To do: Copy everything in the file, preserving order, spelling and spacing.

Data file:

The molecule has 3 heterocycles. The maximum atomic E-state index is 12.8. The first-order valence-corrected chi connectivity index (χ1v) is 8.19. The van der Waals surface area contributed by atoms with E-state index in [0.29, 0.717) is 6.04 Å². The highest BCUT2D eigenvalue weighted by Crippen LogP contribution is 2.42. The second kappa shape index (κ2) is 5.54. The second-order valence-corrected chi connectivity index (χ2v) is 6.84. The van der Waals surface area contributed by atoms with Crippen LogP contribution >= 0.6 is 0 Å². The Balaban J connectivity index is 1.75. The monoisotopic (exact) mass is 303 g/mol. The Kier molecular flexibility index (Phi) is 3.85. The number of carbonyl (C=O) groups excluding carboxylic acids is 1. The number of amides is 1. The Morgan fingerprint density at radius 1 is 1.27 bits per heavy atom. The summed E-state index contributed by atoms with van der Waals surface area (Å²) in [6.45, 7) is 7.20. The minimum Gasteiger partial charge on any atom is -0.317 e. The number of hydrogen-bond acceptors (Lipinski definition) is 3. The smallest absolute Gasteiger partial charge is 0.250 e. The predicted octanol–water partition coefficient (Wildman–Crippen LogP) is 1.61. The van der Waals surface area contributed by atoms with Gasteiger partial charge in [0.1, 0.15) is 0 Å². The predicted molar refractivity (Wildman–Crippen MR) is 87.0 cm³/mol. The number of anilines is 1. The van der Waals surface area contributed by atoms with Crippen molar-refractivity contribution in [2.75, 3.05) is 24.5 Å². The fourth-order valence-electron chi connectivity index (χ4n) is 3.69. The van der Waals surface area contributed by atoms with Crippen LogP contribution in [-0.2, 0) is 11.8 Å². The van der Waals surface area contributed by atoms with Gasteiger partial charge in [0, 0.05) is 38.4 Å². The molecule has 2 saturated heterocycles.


The molecule has 3 heterocycles. The maximum atomic E-state index is 12.8. The first-order valence-corrected chi connectivity index (χ1v) is 8.19. The van der Waals surface area contributed by atoms with E-state index in [0.29, 0.717) is 6.04 Å². The highest BCUT2D eigenvalue weighted by Crippen LogP contribution is 2.42. The second kappa shape index (κ2) is 5.54. The second-order valence-corrected chi connectivity index (χ2v) is 6.84. The van der Waals surface area contributed by atoms with Crippen LogP contribution >= 0.6 is 0 Å². The Balaban J connectivity index is 1.75. The monoisotopic (exact) mass is 303 g/mol. The Kier molecular flexibility index (Phi) is 3.85. The number of carbonyl (C=O) groups excluding carboxylic acids is 1. The number of amides is 1. The Morgan fingerprint density at radius 1 is 1.27 bits per heavy atom. The summed E-state index contributed by atoms with van der Waals surface area (Å²) in [6.45, 7) is 7.20. The minimum Gasteiger partial charge on any atom is -0.317 e. The number of hydrogen-bond acceptors (Lipinski definition) is 3. The smallest absolute Gasteiger partial charge is 0.250 e. The predicted octanol–water partition coefficient (Wildman–Crippen LogP) is 1.61. The van der Waals surface area contributed by atoms with Gasteiger partial charge in [0.1, 0.15) is 0 Å². The predicted molar refractivity (Wildman–Crippen MR) is 87.0 cm³/mol. The number of anilines is 1. The van der Waals surface area contributed by atoms with Crippen molar-refractivity contribution in [2.75, 3.05) is 24.5 Å². The fourth-order valence-electron chi connectivity index (χ4n) is 3.69. The van der Waals surface area contributed by atoms with Crippen LogP contribution in [-0.2, 0) is 11.8 Å². The van der Waals surface area contributed by atoms with Gasteiger partial charge in [0, 0.05) is 38.4 Å². The molecule has 2 saturated heterocycles.